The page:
On a recent phone call facilitated in part by the California Reinvestment Coalition, roughly 80 organizations in the Golden State raised concerns that benefits two banks currently provide to nonprofits and the communities they serve will soon be doled out by one. The groups want U.S. Bank to more than make up the difference.

“We’ve been saying that one plus one has to equal more than two. It has to equal three,” Gonzalez-Brito stated. “You had two banks previously doing philanthropy and low-income housing tax credits, and now you’re going to have one. Usually what that means is communities have to get less.”

The side led by the National Minority Community Reinvestment Co-operative wants more of the deal’s benefits to be directed specifically to Black, Hispanic, Asian and other communities of color than has been the case with other agreements, Pina said.

In a Nov. 10 letter that Pina’s group and its alliance sent to U.S. Bank CEO Andy Cecere, the groups called for a $100 billion investment deal. But in an interview, Pina acknowledged the headline figures for these deals can often be a “mirage” due to the fact that of how the financial investments are counted.

The group’s primary goal, he stated, is to develop a carve-out particular to the groups they represent in whatever deal the bank strikes, instead of developing a heading dollar quantity.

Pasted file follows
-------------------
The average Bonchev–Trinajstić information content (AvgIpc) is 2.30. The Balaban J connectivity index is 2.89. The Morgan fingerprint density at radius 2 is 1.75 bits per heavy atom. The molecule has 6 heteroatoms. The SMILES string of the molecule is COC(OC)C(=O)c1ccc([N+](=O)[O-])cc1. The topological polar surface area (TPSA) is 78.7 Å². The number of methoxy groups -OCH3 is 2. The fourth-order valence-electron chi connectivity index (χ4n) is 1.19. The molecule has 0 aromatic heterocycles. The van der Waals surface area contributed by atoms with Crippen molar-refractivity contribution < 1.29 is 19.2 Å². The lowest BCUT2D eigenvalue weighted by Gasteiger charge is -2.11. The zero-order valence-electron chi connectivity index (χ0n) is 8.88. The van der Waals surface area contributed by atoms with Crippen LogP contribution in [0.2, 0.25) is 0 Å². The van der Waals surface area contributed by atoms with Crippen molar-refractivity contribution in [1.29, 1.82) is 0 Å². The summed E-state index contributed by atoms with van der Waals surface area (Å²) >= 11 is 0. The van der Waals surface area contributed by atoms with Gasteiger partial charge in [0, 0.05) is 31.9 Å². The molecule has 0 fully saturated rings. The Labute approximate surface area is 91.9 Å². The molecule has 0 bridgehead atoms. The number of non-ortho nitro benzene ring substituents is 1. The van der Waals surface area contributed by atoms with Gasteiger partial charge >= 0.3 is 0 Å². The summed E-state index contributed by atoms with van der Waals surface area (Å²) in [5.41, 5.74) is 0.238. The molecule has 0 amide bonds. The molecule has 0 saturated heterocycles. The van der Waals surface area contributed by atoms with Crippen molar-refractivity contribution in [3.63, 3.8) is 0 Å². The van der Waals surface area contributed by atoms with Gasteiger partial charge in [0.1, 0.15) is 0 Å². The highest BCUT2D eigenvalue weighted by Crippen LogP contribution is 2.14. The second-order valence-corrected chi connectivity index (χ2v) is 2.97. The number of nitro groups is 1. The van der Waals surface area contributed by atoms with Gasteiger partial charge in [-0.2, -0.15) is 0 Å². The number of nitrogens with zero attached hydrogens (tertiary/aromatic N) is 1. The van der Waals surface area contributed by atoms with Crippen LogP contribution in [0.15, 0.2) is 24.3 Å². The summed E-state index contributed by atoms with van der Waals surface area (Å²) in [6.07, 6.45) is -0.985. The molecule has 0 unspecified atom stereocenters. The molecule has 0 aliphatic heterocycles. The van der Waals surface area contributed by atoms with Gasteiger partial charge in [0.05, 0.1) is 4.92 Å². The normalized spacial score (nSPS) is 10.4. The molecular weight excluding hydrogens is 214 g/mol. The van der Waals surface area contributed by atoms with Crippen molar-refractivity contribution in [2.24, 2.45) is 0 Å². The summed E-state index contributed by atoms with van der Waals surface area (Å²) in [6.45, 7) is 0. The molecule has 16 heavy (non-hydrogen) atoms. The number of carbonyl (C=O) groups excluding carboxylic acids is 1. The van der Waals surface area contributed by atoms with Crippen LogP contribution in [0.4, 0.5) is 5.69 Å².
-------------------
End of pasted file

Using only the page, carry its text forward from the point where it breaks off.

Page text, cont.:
Cecere has actually personally consulted with more than 100 neighborhood groups up until now, listening to issues and promoting the bank’s Community Reinvestment Act ratings, according to a U.S. Bank discussion on the offer.

“We think that this is a merger that actually enhances competition in the California markets,” U.S. Bank Chief Financial Officer Terry Dolan stated in an October interview. “We think it’s a positive for the communities.”

As regulators think about strengthening CRA requirements for significant banks, Pina stated groups like his will likely drop the method of drawing out big payments as part of the merger approval procedure. But in the meantime, he stated, the deals use their only take advantage of to score more financial investments and bring more analysis of bank executives.

If a public hearing is approved, supporters are anticipated to push U.S. Bank hard for larger financial investments in their neighborhoods. “These hearings are going to be fire and brimstone,” Pina stated.


A news media journalist always on the go, I've been published in major publications including VICE, The Atlantic, and TIME.

Related Articles

Back to top button